JCSI: Okay, sure. So kind of a mix of both human interaction and technological?
JCSI: Going into some skills and qualities that you look for in a candidate, what would you say are some qualities that make a candidate a “good candidate” in terms of leadership skills? And once you identify those candidates, how do you go after them and try to bring them on/recruit them?
Serguei: It’s kind of a loaded question because everyone is looking for candidates that represent the absolute best kind of A-type. And there is a, by definition, a finite pool of these folks. So, how can you ensure that you can collect or pipeline enough candidates for your search?
Well, on the one hand, I’m a big believer in personal networks, building over time, connections with leaders, having multiple conversations, more informal than formal. Could be a cup of coffee, could be a quick phone call, could be a periodic update every six months or so. And as you build that personal connection, personal network, you’re understanding better the drivers. You’re also better understanding the quality that differentiates the candidates. And ultimately, you start building your own profile of a candidate based on your definition of the ideal candidate. So, this is a generalized statement.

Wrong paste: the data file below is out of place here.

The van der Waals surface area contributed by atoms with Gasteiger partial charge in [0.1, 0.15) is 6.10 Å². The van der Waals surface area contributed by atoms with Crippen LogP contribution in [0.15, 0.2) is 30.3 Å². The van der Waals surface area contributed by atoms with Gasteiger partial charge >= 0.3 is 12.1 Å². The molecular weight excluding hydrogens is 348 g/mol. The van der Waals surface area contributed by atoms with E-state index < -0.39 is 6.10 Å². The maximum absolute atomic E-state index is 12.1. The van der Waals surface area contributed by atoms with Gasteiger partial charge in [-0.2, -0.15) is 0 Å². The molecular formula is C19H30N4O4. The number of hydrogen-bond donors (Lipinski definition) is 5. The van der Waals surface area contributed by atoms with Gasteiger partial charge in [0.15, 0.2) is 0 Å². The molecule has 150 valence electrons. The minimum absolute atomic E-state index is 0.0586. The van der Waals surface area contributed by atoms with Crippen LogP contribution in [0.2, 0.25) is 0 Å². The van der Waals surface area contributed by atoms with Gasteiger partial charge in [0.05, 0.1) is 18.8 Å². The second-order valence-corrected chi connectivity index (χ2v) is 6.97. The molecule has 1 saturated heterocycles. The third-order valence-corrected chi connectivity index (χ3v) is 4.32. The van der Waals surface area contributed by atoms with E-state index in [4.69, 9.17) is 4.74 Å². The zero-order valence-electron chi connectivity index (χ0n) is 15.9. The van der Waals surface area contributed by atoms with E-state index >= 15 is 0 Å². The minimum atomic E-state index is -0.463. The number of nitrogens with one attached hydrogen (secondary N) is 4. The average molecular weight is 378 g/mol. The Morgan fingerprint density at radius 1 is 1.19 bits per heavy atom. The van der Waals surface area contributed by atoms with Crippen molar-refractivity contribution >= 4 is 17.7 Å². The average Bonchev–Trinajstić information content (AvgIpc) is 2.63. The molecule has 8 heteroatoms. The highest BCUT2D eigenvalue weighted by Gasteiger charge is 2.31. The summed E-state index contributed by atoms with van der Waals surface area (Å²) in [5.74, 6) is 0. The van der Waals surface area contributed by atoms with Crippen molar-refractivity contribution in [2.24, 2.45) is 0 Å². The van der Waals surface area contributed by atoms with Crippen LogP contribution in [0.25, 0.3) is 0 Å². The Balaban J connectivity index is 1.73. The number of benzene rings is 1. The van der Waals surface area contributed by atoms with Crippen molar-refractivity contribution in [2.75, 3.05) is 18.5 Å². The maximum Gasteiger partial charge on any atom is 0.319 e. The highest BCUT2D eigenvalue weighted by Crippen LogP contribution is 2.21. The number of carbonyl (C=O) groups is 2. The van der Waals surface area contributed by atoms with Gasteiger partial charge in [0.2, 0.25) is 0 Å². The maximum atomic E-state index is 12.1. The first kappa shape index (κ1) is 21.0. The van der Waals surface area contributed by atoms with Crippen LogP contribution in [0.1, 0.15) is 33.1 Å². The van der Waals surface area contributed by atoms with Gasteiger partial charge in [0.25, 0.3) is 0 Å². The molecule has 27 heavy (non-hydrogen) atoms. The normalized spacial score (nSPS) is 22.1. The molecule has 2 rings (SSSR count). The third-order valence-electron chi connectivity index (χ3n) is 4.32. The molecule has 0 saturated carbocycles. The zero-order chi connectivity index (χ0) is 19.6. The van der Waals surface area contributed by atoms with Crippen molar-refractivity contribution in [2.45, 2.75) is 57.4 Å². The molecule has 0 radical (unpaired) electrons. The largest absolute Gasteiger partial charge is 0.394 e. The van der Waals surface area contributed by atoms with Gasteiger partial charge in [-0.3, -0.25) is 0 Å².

To be more specific and to answer your question, and I’m gonna put aside the pure technical skill sets such as knowledge of the business, of the industry, experienced in mergers and acquisitions, or scaling the company. These are more of the hardcore skill set. The soft side of the equation becomes, again to my earlier point, almost predominant in assessing the candidate. Here I would single out three or four qualities that I try to focus on:
Their Ability to Think Strategically
“The cliché’s out of the box. I don’t necessarily like a cliché, but I do try to understand how the candidates react to unforeseen circumstances and what is their historic track record of coming with creative and innovative solutions.”
“When dealing with people at all levels, you have to have a good read and be able to connect and relate. Society has become so complex with the types of candidates, the type of workforces has become so multiple to the gig economy. The gig workers are now are a big part of it. We didn’t have that pronounced 10-15 years ago.
So, when you’re dealing with different demographics of the talent force, a good leader needs to understand what is motivating them, what is driving them, and what is important to them. They must create an environment and culture that will be responsive to those differentiated needs and wants of different talent populations.”